The basic reason behind the increasing number of protests is that people are using the rights bestowed upon them by the government. The opening up of channels for making grievances known has citizens trying to seek redress on an increasing scale. However, when petitioning and other attempts at getting redress do not work due to a labyrinthine bureaucracy, endless run-arounds, delays, excuses and inaction, frustration emerges that leads to local ferment, which in turn leads to collective action.
The state has responded with measured mixtures of concession and repression. Economic and livelihood demands are relatively frequently recognised and financial compensation has been doled out in many cases by central or provincial governments. On the other hand, political demands such as the removal of officials and cross- factory organized actions, attempts to link protests or to reach across regional lines, are repressed and harshly punished.
The strategy adopted by the government in dealing with protests is basically to keep the protests localised. If all protesters (i.e. qunzhong, ruoshi qunti, gongmin, gongren jieji) were to join together then the situation might swiftly spiral out of the party’s control. So far there is limited or no coordination between the various groups. This is why the government is so keen to control internet sites and blogging: to prevent protestors from joining forces. Till now the government has been effective at keeping protests local and at keeping workers, for example, away from students and farmers. In fact on the eve of the Tiananmen Square incident every year, surveillance is stepped up.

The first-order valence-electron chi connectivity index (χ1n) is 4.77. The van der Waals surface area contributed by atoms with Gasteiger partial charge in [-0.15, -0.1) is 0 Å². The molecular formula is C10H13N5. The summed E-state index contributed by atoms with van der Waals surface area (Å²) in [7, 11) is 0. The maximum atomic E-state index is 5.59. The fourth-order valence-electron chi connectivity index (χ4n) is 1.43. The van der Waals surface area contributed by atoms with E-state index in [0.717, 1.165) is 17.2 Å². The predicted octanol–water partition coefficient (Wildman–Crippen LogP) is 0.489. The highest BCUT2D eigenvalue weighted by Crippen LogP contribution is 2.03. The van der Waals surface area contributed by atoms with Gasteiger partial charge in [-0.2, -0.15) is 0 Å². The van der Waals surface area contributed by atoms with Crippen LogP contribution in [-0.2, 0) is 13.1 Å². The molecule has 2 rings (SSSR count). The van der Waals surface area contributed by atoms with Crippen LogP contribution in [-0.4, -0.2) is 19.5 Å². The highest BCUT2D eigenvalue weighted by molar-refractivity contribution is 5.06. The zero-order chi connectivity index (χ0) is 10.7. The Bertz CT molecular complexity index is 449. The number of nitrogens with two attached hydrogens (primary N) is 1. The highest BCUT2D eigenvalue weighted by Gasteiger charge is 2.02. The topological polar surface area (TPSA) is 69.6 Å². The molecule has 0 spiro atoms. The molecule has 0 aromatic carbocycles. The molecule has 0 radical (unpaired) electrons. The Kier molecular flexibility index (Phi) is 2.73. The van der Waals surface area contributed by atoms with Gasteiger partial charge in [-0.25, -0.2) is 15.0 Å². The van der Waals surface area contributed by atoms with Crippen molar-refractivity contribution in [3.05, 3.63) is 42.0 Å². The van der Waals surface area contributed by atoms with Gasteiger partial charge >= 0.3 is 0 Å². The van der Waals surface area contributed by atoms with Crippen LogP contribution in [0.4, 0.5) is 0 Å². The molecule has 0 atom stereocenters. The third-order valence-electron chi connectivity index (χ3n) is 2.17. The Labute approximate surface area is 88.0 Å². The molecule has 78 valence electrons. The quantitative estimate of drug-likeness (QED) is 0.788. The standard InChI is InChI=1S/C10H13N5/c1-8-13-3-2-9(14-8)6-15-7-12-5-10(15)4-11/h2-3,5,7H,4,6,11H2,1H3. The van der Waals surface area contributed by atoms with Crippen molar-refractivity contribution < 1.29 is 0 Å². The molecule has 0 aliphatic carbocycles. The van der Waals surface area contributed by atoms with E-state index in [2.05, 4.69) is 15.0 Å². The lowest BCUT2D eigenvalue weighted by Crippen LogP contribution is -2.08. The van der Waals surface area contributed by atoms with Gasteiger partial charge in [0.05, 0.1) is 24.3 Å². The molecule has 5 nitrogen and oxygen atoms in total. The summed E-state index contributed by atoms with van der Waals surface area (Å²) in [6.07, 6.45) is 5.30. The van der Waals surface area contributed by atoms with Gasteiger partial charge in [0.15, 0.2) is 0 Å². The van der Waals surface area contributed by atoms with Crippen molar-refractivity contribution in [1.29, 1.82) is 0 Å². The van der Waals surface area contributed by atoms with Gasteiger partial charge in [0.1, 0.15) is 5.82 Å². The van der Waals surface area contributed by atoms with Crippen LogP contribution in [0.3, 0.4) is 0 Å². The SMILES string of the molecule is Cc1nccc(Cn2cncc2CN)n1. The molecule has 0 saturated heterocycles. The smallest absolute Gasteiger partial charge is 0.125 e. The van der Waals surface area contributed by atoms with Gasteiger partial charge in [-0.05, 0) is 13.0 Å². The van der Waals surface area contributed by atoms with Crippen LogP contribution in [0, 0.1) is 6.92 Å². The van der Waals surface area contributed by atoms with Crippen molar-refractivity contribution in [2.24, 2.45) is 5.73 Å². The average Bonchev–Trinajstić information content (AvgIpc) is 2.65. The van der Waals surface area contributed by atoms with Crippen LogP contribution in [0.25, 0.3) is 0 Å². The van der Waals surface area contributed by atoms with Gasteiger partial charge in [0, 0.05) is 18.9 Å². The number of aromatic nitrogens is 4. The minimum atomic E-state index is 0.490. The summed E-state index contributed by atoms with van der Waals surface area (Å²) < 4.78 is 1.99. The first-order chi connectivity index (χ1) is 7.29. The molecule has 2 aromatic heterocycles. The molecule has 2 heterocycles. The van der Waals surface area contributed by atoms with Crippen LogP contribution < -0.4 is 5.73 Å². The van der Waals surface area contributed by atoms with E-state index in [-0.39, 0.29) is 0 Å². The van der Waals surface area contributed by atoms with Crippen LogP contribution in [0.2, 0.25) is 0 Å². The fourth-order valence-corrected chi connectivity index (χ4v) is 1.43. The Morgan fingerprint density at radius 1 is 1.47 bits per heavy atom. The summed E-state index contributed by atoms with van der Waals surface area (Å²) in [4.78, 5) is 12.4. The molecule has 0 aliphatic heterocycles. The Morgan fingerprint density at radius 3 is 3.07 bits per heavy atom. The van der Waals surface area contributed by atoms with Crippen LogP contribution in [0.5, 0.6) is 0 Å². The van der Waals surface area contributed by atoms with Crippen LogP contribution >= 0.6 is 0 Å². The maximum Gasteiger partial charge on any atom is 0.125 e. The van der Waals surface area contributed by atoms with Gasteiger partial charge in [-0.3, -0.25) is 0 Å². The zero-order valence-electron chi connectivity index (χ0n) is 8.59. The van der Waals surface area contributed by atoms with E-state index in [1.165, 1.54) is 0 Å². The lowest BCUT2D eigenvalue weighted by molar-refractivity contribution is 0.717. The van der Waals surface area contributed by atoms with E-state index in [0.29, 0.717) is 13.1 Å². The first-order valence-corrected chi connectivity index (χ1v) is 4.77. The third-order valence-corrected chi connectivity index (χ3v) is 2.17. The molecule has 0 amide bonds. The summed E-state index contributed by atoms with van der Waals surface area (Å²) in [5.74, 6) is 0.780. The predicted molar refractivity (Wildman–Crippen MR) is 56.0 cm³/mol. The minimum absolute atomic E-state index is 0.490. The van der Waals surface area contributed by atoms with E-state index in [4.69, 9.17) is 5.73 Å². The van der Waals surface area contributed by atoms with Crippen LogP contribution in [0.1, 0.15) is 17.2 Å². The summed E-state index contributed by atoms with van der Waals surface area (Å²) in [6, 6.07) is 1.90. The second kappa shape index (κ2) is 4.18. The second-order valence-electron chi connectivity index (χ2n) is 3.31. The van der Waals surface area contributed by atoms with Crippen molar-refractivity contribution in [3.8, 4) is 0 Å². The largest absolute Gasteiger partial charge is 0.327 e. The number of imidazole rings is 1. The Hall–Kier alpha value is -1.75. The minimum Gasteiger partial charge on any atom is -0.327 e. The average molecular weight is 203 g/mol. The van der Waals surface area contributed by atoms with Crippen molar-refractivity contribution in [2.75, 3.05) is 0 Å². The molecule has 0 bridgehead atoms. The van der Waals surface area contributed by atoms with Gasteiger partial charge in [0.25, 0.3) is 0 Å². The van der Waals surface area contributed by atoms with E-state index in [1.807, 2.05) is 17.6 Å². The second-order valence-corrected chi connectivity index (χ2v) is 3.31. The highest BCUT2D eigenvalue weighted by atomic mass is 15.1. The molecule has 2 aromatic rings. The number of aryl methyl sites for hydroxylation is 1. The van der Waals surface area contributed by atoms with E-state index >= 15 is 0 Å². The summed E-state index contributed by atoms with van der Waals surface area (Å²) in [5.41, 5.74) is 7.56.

All these are clear indications that the possibility of a revolution that would destabilise the government is a serious concern for the CPC. Nevertheless an uprising is not likely in the near future. Chinese protest has been on the rise, but the motive behind these protests is clearly not revolutionary. Rather, it is an attempt to secure one’s own rights and the ensure that justice is done within the system.
Sources for the graph:
1993-94 data from Murray Scott Tanner (2004) “China Rethinks Unrest”, The Washington Quarterly, Vol. 27, No.3, Summer 2004, pp 138-39; 1995- 2002 data from Albert Keidel (2005) “The Economic Basis for Social Unrest in China”, Carnegie Endowment for International Peace- for The Third European- American Dialogue on China; 2003-2004 data from South China Morning Post, July 7, 2005; 2005 data from Thomas Lum (2006) “Social Unrest in China”, CRS Report for Congress, Congressional Research Service; 2006-07 data from Ben Blanchard (2011) “Riot in South China After Fruit Vendor Allegedly Beaten to Death by Officials”, July 27, 2011; 2008 data from Goh Sui Nui, (2010)“Political Reform, China Style”, Asia New Network, November 4, 2010; 2009 data for from Gordon C. Chang (2011), “Repression in China Losing Its Effectiveness and Its People are Becoming Defiant”, Fox News, April 25, 2011.
Elizabeth J. Perry and Merle Goldman (2007) “Grassroots Political Reform in Contemporary China”, Harvard University Press, Cambridge.
Ching Kwan Lee (2007) “Against the Law: Labour Protests in China’s Rustbelt and Sunbelt”, University of California Press, London.
Susan L. Shirk (2007) “China: Fragile Superpower”, Oxford University Press, New York.
Jenifer Huang McBeath and Jerry McBeath (2010) “Environmental Change and Food Security in China”, Springer Dordrecht Heidelberg, London.